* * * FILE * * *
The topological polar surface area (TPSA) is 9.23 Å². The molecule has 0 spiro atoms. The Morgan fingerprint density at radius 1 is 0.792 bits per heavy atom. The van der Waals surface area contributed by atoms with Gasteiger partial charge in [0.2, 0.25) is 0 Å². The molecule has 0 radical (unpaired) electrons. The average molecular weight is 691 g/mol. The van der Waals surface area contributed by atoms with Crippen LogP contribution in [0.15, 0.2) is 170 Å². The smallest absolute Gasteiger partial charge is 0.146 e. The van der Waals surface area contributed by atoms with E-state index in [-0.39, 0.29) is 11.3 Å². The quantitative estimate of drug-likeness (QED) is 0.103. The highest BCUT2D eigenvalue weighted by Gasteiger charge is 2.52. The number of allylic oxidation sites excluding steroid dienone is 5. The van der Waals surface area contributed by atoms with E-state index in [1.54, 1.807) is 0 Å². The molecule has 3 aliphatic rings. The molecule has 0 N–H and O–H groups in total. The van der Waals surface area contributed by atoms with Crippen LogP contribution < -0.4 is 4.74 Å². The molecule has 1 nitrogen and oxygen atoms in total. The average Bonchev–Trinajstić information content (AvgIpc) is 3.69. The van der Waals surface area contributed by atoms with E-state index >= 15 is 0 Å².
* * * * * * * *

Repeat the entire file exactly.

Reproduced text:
The topological polar surface area (TPSA) is 9.23 Å². The molecule has 0 spiro atoms. The Morgan fingerprint density at radius 1 is 0.792 bits per heavy atom. The van der Waals surface area contributed by atoms with Gasteiger partial charge in [0.2, 0.25) is 0 Å². The molecule has 0 radical (unpaired) electrons. The average molecular weight is 691 g/mol. The van der Waals surface area contributed by atoms with Crippen LogP contribution in [0.15, 0.2) is 170 Å². The smallest absolute Gasteiger partial charge is 0.146 e. The van der Waals surface area contributed by atoms with E-state index in [-0.39, 0.29) is 11.3 Å². The quantitative estimate of drug-likeness (QED) is 0.103. The highest BCUT2D eigenvalue weighted by Gasteiger charge is 2.52. The number of allylic oxidation sites excluding steroid dienone is 5. The van der Waals surface area contributed by atoms with E-state index in [1.54, 1.807) is 0 Å². The molecule has 3 aliphatic rings. The molecule has 0 N–H and O–H groups in total. The van der Waals surface area contributed by atoms with Crippen LogP contribution < -0.4 is 4.74 Å². The molecule has 1 nitrogen and oxygen atoms in total. The average Bonchev–Trinajstić information content (AvgIpc) is 3.69. The van der Waals surface area contributed by atoms with E-state index >= 15 is 0 Å².